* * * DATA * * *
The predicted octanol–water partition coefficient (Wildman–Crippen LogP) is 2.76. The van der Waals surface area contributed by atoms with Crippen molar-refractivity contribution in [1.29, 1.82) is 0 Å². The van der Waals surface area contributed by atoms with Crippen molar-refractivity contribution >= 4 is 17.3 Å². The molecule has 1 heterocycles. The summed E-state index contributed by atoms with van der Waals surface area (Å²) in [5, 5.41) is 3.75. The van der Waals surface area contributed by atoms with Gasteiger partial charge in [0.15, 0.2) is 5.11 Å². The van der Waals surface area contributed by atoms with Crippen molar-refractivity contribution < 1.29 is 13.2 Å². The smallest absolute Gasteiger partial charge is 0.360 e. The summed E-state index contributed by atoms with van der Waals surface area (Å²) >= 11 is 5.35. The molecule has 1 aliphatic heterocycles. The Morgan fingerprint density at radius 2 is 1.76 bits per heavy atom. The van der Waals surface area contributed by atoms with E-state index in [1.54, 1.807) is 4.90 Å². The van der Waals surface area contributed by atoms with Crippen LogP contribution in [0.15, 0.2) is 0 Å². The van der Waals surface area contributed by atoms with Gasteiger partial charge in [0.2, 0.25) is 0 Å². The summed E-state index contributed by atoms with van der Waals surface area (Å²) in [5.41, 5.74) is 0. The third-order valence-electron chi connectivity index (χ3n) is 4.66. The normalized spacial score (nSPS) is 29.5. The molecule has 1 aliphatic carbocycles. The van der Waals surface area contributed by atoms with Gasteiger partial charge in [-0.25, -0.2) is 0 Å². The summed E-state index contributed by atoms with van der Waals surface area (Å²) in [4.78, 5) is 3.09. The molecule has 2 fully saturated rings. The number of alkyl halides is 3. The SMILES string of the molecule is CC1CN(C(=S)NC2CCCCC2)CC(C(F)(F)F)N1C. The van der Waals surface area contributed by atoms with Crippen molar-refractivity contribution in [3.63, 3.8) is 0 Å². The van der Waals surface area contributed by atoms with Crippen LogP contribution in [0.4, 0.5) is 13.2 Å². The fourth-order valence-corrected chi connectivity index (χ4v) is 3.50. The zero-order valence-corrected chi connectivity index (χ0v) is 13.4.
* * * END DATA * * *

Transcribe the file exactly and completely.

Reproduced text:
The predicted octanol–water partition coefficient (Wildman–Crippen LogP) is 2.76. The van der Waals surface area contributed by atoms with Crippen molar-refractivity contribution in [1.29, 1.82) is 0 Å². The van der Waals surface area contributed by atoms with Crippen molar-refractivity contribution >= 4 is 17.3 Å². The molecule has 1 heterocycles. The summed E-state index contributed by atoms with van der Waals surface area (Å²) in [5, 5.41) is 3.75. The van der Waals surface area contributed by atoms with Gasteiger partial charge in [0.15, 0.2) is 5.11 Å². The van der Waals surface area contributed by atoms with Crippen molar-refractivity contribution < 1.29 is 13.2 Å². The smallest absolute Gasteiger partial charge is 0.360 e. The summed E-state index contributed by atoms with van der Waals surface area (Å²) >= 11 is 5.35. The molecule has 1 aliphatic heterocycles. The Morgan fingerprint density at radius 2 is 1.76 bits per heavy atom. The van der Waals surface area contributed by atoms with E-state index in [1.54, 1.807) is 4.90 Å². The van der Waals surface area contributed by atoms with Crippen LogP contribution in [0.15, 0.2) is 0 Å². The van der Waals surface area contributed by atoms with Gasteiger partial charge in [0.2, 0.25) is 0 Å². The summed E-state index contributed by atoms with van der Waals surface area (Å²) in [5.41, 5.74) is 0. The third-order valence-electron chi connectivity index (χ3n) is 4.66. The normalized spacial score (nSPS) is 29.5. The molecule has 1 aliphatic carbocycles. The van der Waals surface area contributed by atoms with Gasteiger partial charge in [-0.25, -0.2) is 0 Å². The summed E-state index contributed by atoms with van der Waals surface area (Å²) in [4.78, 5) is 3.09. The molecule has 2 fully saturated rings. The number of alkyl halides is 3. The SMILES string of the molecule is CC1CN(C(=S)NC2CCCCC2)CC(C(F)(F)F)N1C. The van der Waals surface area contributed by atoms with Crippen molar-refractivity contribution in [3.63, 3.8) is 0 Å². The van der Waals surface area contributed by atoms with Crippen LogP contribution in [0.4, 0.5) is 13.2 Å². The fourth-order valence-corrected chi connectivity index (χ4v) is 3.50. The zero-order valence-corrected chi connectivity index (χ0v) is 13.4.